When to get a server

Posted on 2011-10-31
Last Modified: 2012-05-12
Hello Experts,

I would like some input on when is the right time to move from a workgroup to a server based environment.  I need to put it in terms that a small business person can understand and get the value of why they should spend money on product and services to implement even the entry level server.

The reasons I can come up with are:
1. Central control and administration for users, data and backups
2. Better sercurity
3. Better "network" perfomrance/bandwidth (in the sense of sharing files, etc..)

Ultimately small business owners are going to look at cost.  They won't want to spend money without getting value.  If they can't see the value they will go low cost.  At least they cost they can easily identify.  Headaches, performance and bad network design are a cost because of wasted user time, etc...

I would love to get any input and ideas.

I am putting 500 points becuase this may need to be shared and I do want a lot of input.
Question by:tucktech
    LVL 33

    Assisted Solution

    Generally you want to centralize your network when a decentralized network is too expensive/time consuming to manage.

    Centralizing can give you a single point of management for things like permissions, backups, etc, which reduces the amount of time actually spent managing the network environment.

    Author Comment

    Paulmacd: I agree but under what at what point. For example, if I have a growing company that has two pcs, a server may not be a good idea, if they have 30 pcs, that is obvious...   At what point has your experience there is a good payback?
    LVL 33

    Assisted Solution

    That's too subjective to put a number on.  If there are 7 people, but they're working with a lot of shared, mission-critical data, they might benefit from a server setup.  If there are 100 people, and they're each working on their own data with their own applications, there may be no benefit to centralizing that.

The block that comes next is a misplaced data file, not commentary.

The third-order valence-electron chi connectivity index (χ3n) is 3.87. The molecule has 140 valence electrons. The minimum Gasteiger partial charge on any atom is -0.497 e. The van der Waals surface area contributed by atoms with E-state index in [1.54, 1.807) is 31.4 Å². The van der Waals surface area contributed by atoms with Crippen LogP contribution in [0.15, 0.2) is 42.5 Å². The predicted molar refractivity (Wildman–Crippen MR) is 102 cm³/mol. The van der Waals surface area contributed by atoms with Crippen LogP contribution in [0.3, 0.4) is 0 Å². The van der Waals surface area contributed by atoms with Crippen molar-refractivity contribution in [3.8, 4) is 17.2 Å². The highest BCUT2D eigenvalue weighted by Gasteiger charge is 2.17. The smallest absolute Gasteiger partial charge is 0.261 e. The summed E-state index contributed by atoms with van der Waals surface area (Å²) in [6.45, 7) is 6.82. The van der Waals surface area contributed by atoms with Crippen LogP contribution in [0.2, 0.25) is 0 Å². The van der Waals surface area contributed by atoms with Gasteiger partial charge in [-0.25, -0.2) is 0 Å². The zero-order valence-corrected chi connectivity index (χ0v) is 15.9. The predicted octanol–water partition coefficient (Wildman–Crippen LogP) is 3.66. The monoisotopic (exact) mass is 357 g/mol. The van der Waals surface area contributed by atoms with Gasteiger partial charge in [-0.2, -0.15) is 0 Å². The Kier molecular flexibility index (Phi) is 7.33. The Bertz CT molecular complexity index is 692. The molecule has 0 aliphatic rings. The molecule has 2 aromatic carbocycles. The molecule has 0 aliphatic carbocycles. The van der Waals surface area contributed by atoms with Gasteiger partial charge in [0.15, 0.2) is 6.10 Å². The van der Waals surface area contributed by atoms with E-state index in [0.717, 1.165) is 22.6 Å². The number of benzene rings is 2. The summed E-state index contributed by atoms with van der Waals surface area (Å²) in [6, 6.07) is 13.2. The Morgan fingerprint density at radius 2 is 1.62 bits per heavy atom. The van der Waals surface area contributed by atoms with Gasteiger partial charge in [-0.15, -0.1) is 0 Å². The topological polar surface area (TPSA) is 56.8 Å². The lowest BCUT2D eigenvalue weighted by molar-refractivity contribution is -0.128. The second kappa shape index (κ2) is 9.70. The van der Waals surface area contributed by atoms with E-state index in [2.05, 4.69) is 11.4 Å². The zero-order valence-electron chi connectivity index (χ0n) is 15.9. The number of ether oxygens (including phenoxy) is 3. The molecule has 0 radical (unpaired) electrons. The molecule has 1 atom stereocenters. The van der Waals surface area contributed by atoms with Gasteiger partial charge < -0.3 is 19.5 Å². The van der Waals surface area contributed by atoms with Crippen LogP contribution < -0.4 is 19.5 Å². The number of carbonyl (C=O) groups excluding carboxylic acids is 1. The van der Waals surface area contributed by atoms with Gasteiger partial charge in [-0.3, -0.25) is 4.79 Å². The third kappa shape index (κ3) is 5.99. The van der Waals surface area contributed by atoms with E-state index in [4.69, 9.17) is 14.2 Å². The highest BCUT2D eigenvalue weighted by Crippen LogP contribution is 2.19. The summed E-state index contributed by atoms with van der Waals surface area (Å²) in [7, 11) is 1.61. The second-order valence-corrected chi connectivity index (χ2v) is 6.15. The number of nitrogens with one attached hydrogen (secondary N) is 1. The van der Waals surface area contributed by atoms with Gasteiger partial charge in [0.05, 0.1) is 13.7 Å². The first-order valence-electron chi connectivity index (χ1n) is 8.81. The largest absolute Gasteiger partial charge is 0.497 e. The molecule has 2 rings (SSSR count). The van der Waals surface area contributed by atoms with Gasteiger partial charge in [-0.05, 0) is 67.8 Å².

As a practical matter, workgroup networking will start to degrade when you get over 25 or so nodes.  That doesn't mean you can't consider one architecture or the other with more or fewer nodes, but if you need a hard number, it will generally be in that vicinity.
    LVL 23

    Accepted Solution


    This is a very open ended question that is very subjective as Paul pointed out and is answers will be more in the forms of opinion than a direct answer to a direct question.

    Your question also pertains to 2 different things.  One, to get a server...and two, to move from a workgroup to, I'll assume, a domain or centralized administration environment.

    Getting a "server" can be a need for a company with 2 people.  With lan based NAS appliances cheap and easy anyone can setup a file sharing server.  The need for a server really is dictated by the technology need itself, not by a number of employees.  A company may need to have a "client/server" architecture for any number of reasons, including the software they run, backup requirements, compliance, etc.

    Going from a "workgroup" model to a domain model is outside the scope of why someone needs a server.  As Paul stated, it's based not on number of people but on the need for centralized administration.  In my opinion, if you have a dedicated IT staff or someone that can devote time to IT responsibilities and the need is there to control or administer user accounts, email accounts, etc. then a domain model might be worthwhile.